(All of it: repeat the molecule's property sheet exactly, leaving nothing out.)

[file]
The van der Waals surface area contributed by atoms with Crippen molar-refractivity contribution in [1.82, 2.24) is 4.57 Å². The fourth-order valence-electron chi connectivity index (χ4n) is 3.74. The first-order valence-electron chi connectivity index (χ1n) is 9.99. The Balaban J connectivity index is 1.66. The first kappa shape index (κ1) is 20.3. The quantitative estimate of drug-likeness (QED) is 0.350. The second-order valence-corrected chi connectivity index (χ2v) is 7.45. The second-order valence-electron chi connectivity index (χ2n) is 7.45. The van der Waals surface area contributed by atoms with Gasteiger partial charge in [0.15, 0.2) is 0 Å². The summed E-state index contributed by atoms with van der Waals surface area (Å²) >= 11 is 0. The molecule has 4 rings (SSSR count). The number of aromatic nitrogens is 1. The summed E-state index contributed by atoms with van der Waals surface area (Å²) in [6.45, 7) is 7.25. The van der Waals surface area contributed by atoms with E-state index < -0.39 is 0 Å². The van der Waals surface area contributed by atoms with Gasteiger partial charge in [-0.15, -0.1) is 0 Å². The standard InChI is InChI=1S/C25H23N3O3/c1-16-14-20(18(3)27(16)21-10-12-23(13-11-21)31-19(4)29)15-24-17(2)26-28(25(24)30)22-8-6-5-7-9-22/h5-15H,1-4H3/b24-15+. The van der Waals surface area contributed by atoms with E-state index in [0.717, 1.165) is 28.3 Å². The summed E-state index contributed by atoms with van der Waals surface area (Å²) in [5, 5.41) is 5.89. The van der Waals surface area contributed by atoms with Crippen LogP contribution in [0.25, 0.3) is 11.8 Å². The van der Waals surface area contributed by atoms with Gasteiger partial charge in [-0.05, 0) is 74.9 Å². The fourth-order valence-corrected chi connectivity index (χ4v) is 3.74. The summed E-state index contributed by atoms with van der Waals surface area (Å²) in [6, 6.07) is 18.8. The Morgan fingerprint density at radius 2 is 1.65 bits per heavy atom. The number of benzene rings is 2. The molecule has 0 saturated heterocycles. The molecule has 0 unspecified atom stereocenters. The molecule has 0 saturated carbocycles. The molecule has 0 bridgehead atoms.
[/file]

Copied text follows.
The van der Waals surface area contributed by atoms with Crippen molar-refractivity contribution in [1.82, 2.24) is 4.57 Å². The fourth-order valence-electron chi connectivity index (χ4n) is 3.74. The first-order valence-electron chi connectivity index (χ1n) is 9.99. The Balaban J connectivity index is 1.66. The first kappa shape index (κ1) is 20.3. The quantitative estimate of drug-likeness (QED) is 0.350. The second-order valence-corrected chi connectivity index (χ2v) is 7.45. The second-order valence-electron chi connectivity index (χ2n) is 7.45. The van der Waals surface area contributed by atoms with Gasteiger partial charge in [0.15, 0.2) is 0 Å². The summed E-state index contributed by atoms with van der Waals surface area (Å²) >= 11 is 0. The molecule has 4 rings (SSSR count). The number of aromatic nitrogens is 1. The summed E-state index contributed by atoms with van der Waals surface area (Å²) in [6.45, 7) is 7.25. The van der Waals surface area contributed by atoms with E-state index < -0.39 is 0 Å². The van der Waals surface area contributed by atoms with Gasteiger partial charge in [-0.15, -0.1) is 0 Å². The standard InChI is InChI=1S/C25H23N3O3/c1-16-14-20(18(3)27(16)21-10-12-23(13-11-21)31-19(4)29)15-24-17(2)26-28(25(24)30)22-8-6-5-7-9-22/h5-15H,1-4H3/b24-15+. The van der Waals surface area contributed by atoms with E-state index in [0.717, 1.165) is 28.3 Å². The summed E-state index contributed by atoms with van der Waals surface area (Å²) in [5, 5.41) is 5.89. The van der Waals surface area contributed by atoms with Crippen LogP contribution in [0.25, 0.3) is 11.8 Å². The van der Waals surface area contributed by atoms with Gasteiger partial charge in [-0.05, 0) is 74.9 Å². The fourth-order valence-corrected chi connectivity index (χ4v) is 3.74. The summed E-state index contributed by atoms with van der Waals surface area (Å²) in [6, 6.07) is 18.8. The Morgan fingerprint density at radius 2 is 1.65 bits per heavy atom. The number of benzene rings is 2. The molecule has 0 saturated heterocycles. The molecule has 0 unspecified atom stereocenters. The molecule has 0 saturated carbocycles. The molecule has 0 bridgehead atoms.